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The Search for Intelligent Life on Planet Brazil

The Search for Intelligent
Life on Planet Brazil

No one seems to be seriously considering cooperation across party
lines on a grand scale for the good of the nation. What threat could be more serious than
the general threats of economic and social instability to Brazilian society today?
By Phillip Wagner

Before you cave into the urge to protest, I freely admit I could just as easily have
written something on the search for intelligent life on planet USA, or even planet earth.
But this is Brazzil magazine, not USA Today or World Book. And the
title was very seriously considered and settled on; a culmination of four years
deliberation leading up to the present time.

I feel a mixture of amusement and despair as I watch Brazil, and Brazilians, tussle
over the appropriateness of celebrating 500 years following Portuguese discovery. I
certainly appreciate the fact that the arrival of Portuguese foreshadowed the beginning of
an untimely and cruel demise for indigenous Brazilians. It also foreshadowed the holocaust
of African "sugar slavery", although an apparently institutionalized denial of
black heritage seems to preclude any possibility that this second issue will be so
enthusiastically embraced. In any event, I’m principally opposed to this self-flagellation
on grounds that it seems largely misdirected and counter productive.

Why bother to pretend that celebrating the anniversary offends sensibilities when
economics, not genocide, is at the root of Brazil’s collective frustrations. Wasn’t it
lavish spending after all, on 500 years of Brazil projects that triggered the outcry? It
seems to me that the plight of native Brazilians provided a context for the protests, but
was not the actual catalyst for protesting.

I personally feel that the Brazilian culture that evolved over these 500 years is worth
celebrating. Hasn’t the marriage of immigrant peoples, whether forced or voluntary, and
tropical biomes produced a unique and wonderful offspring? Most Brazilians I know here in
the United States feel saudades for home. Most Brazilians I know, here and
in Brazil, share a genuine sense of intimacy for their food, their music and each other.
These characteristics are attractive and compelling. The world will be diminished as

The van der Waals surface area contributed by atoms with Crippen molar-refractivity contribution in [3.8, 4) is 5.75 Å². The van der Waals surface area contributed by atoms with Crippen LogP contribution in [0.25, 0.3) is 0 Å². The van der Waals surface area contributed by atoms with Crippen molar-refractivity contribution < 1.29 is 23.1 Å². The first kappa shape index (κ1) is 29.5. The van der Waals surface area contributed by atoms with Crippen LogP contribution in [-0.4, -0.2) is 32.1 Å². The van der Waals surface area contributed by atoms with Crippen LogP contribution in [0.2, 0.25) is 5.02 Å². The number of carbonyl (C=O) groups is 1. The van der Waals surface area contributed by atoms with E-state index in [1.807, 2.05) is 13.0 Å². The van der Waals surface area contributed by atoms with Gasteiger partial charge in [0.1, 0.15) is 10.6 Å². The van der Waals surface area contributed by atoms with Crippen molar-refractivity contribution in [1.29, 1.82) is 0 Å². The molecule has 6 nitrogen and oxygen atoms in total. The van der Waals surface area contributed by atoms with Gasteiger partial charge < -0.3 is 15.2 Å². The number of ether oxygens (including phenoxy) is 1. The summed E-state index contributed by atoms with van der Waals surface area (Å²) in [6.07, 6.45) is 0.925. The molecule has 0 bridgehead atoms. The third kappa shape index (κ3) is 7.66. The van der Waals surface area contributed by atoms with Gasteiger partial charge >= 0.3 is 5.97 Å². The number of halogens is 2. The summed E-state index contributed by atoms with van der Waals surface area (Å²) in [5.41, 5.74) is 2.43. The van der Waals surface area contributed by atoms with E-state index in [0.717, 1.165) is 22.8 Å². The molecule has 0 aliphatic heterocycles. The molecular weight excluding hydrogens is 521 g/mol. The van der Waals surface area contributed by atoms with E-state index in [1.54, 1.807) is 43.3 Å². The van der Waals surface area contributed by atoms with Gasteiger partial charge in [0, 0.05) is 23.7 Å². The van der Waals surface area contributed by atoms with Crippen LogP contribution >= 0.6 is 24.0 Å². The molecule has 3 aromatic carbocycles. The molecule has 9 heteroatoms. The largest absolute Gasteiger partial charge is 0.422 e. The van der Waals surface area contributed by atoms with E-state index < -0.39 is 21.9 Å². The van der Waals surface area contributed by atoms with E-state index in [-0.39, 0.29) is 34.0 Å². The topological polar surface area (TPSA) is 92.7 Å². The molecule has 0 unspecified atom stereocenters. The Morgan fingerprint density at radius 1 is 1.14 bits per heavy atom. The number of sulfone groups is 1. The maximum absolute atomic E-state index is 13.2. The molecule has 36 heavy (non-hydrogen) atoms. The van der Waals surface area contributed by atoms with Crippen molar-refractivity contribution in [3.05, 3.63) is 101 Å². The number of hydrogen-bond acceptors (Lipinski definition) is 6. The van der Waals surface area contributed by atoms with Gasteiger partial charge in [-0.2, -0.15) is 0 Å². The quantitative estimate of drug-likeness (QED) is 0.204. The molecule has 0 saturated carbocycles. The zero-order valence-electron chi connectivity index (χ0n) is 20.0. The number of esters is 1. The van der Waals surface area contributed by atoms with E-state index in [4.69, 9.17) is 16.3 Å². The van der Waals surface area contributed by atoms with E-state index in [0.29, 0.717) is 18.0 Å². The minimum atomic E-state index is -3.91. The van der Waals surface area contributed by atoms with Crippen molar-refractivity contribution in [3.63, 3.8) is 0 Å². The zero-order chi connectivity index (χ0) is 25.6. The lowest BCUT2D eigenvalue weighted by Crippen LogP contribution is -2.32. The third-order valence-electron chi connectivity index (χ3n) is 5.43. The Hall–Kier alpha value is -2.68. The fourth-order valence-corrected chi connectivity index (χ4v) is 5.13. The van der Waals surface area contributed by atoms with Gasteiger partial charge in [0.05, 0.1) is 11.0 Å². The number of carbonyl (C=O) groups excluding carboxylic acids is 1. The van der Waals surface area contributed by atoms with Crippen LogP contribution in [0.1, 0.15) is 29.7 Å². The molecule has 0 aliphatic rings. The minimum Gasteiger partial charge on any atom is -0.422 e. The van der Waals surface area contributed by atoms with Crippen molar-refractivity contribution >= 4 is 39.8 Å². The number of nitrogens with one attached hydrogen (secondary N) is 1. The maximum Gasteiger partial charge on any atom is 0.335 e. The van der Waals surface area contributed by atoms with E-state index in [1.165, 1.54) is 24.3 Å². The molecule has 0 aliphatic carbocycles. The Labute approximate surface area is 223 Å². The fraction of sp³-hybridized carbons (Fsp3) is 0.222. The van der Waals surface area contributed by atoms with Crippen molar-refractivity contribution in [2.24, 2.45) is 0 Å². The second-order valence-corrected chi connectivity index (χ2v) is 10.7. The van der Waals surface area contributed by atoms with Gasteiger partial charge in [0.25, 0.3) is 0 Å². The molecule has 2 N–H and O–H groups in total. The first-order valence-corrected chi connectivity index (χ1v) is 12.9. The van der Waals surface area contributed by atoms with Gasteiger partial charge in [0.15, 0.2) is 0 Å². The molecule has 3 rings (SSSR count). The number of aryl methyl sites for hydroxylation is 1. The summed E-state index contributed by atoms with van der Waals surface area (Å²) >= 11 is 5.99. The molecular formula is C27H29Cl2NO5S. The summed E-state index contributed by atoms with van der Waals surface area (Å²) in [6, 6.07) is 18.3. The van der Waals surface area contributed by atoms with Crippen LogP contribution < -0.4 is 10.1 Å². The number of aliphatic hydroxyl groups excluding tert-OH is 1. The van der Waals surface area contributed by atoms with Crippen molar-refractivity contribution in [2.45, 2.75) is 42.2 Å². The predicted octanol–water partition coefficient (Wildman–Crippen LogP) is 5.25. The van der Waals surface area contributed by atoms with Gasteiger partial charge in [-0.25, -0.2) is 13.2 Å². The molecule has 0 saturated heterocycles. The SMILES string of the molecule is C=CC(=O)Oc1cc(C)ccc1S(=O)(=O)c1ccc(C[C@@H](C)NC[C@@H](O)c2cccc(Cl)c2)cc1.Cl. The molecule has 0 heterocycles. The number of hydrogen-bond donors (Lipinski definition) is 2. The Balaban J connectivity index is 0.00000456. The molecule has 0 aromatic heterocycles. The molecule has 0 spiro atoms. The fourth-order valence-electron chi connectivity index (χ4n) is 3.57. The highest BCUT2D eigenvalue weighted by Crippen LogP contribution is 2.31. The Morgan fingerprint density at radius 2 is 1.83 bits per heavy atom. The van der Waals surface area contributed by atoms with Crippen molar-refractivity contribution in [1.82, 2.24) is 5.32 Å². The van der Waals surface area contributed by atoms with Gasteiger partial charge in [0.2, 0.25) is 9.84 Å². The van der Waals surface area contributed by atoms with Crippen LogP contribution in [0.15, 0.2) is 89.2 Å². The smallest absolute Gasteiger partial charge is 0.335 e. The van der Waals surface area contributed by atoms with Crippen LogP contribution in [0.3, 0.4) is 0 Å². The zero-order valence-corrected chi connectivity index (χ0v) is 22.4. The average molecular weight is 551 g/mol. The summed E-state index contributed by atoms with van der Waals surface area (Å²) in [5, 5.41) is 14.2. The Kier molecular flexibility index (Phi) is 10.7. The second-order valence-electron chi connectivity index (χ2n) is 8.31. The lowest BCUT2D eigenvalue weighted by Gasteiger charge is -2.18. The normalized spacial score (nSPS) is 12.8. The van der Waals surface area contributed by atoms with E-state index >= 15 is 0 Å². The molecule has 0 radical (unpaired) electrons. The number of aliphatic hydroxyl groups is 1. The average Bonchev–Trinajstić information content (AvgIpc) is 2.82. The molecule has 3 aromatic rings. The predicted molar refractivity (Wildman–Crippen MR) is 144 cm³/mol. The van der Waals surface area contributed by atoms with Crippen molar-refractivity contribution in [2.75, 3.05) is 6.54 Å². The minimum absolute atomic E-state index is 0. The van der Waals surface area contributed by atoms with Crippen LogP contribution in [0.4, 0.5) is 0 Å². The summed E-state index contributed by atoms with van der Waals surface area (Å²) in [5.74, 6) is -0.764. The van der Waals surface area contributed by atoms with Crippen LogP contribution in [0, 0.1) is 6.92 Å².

Brazil becomes increasingly "Americanized". It depresses me to concede there are
telltale signs suggesting that Brazilian culture has become diluted, or is it
"polluted", by global corporate influences. When my Bahian fiancée, Danielle
Valim, and I met recently in Rio we were both distressed to note the differences. Lunch
schedules are increasingly being realigned to match up with American business practices.
There are more dress shirts with ties in offices, fewer embraces and kisses as people
greet one another in the street. I’m already feeling saudades for the Brazil I knew
only four years ago.

I agree with those who decry the waste of resources by Brazilian government officials,
but I see a great need for Brazilians to recognize that they have something to be proud
of. "500 years", for me, is more a reminder that Brazilians and Brazilian
culture have evolved over time to become what they are today. I’m not suggesting that I
too am not frustrated with the way things are in Brazil. I love Brazil, but criticize it.
I criticize Brazil, but love it. But I want to separate the "state of" Brazil
from Brazilians and Brazilian culture.

I’m as baffled by the current state of affairs in Brazil as I am by the controversy
surrounding the 500-year celebrations. Brazilian politicians seem to view each other as
"the enemy", when the real enemy is the weight of strain on the fabric of
Brazilian society. I appreciate President Cardoso for stabilizing the Brazilian currency
after years of runaway inflation. I admire him for taking unpopular bold steps to
denationalize industry, and for cutting the real loose to find its own value. He isn’t
perfect, but he’s performed credibly under worse-than-only-difficult circumstances.

I’m a great fan of the creative genius of Paraná’s governor Jaime Lerner, who refuses
to be constrained by traditional paradigms. I respect the way Lula, the leader of the PT
(Partido dos Trabalhadores—Workers’ Party) has adapted to a changing political
landscape, and I’m impressed with his passion to improve the lives of workers and the less
fortunate. I’m even willing to give ACM (right-wing senator Antônio Carlos Magalhães),
in Bahia, a chance to prove that he’s really changed following the tragic death of his
son. But, by and large, I remain distressed because Brazil’s challenges are so great that
they can’t be effectively addressed piecemeal by individuals representing different
political parties and (with the exception of Cardoso) in different geographic regions.

A lot of Brazilians seem to dwell on the impact of corruption. Corruption is a fact of
life. It’s admittedly worse in Brazil than in other places, but Brazilians haven’t
"cornered the market". Any student of American politics can point to an endless
litany of scandal and subterfuge. Does anyone remember the senator who was dubbed the
"Champagne campaigner"? He charged lobbyists large sums of money to have
breakfast with him, then stayed only in the finest accommodations while on the campaign
trail.

A vice president was charged with accepting bribes while serving as a state governor.